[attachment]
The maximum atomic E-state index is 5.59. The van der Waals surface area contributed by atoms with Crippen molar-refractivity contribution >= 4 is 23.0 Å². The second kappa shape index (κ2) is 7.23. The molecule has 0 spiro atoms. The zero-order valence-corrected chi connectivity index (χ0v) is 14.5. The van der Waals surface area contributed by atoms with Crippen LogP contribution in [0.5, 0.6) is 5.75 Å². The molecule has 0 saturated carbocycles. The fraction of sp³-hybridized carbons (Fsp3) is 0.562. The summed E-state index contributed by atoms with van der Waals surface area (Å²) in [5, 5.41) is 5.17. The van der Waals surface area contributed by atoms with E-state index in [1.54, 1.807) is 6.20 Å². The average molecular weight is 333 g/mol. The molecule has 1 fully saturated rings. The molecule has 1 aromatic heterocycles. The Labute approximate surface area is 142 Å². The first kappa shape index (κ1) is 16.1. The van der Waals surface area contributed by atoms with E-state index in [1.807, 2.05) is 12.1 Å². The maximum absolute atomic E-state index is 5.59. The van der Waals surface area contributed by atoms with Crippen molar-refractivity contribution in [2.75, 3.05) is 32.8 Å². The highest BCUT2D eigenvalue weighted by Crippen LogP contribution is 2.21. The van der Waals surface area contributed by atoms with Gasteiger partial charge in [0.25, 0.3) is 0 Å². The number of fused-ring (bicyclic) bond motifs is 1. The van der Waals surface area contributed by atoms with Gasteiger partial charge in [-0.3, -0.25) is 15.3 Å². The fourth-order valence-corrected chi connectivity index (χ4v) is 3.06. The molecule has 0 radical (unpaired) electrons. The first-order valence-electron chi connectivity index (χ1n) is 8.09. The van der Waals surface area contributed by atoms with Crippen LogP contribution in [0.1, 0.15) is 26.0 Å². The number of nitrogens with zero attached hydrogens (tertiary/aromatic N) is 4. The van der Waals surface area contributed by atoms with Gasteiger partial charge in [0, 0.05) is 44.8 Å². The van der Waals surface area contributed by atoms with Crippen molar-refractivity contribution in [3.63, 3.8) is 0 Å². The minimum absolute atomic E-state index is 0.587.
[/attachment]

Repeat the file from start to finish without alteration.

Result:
The maximum atomic E-state index is 5.59. The van der Waals surface area contributed by atoms with Crippen molar-refractivity contribution >= 4 is 23.0 Å². The second kappa shape index (κ2) is 7.23. The molecule has 0 spiro atoms. The zero-order valence-corrected chi connectivity index (χ0v) is 14.5. The van der Waals surface area contributed by atoms with Crippen LogP contribution in [0.5, 0.6) is 5.75 Å². The molecule has 0 saturated carbocycles. The fraction of sp³-hybridized carbons (Fsp3) is 0.562. The summed E-state index contributed by atoms with van der Waals surface area (Å²) in [5, 5.41) is 5.17. The van der Waals surface area contributed by atoms with E-state index in [1.54, 1.807) is 6.20 Å². The average molecular weight is 333 g/mol. The molecule has 1 fully saturated rings. The molecule has 1 aromatic heterocycles. The Labute approximate surface area is 142 Å². The first kappa shape index (κ1) is 16.1. The van der Waals surface area contributed by atoms with E-state index in [1.807, 2.05) is 12.1 Å². The maximum absolute atomic E-state index is 5.59. The van der Waals surface area contributed by atoms with Crippen molar-refractivity contribution in [2.75, 3.05) is 32.8 Å². The highest BCUT2D eigenvalue weighted by Crippen LogP contribution is 2.21. The van der Waals surface area contributed by atoms with Gasteiger partial charge in [0.25, 0.3) is 0 Å². The number of fused-ring (bicyclic) bond motifs is 1. The van der Waals surface area contributed by atoms with Gasteiger partial charge in [-0.3, -0.25) is 15.3 Å². The fourth-order valence-corrected chi connectivity index (χ4v) is 3.06. The molecule has 0 radical (unpaired) electrons. The first-order valence-electron chi connectivity index (χ1n) is 8.09. The van der Waals surface area contributed by atoms with Crippen LogP contribution in [0.1, 0.15) is 26.0 Å². The number of nitrogens with zero attached hydrogens (tertiary/aromatic N) is 4. The van der Waals surface area contributed by atoms with Gasteiger partial charge in [0, 0.05) is 44.8 Å². The van der Waals surface area contributed by atoms with Crippen molar-refractivity contribution in [3.63, 3.8) is 0 Å². The minimum absolute atomic E-state index is 0.587.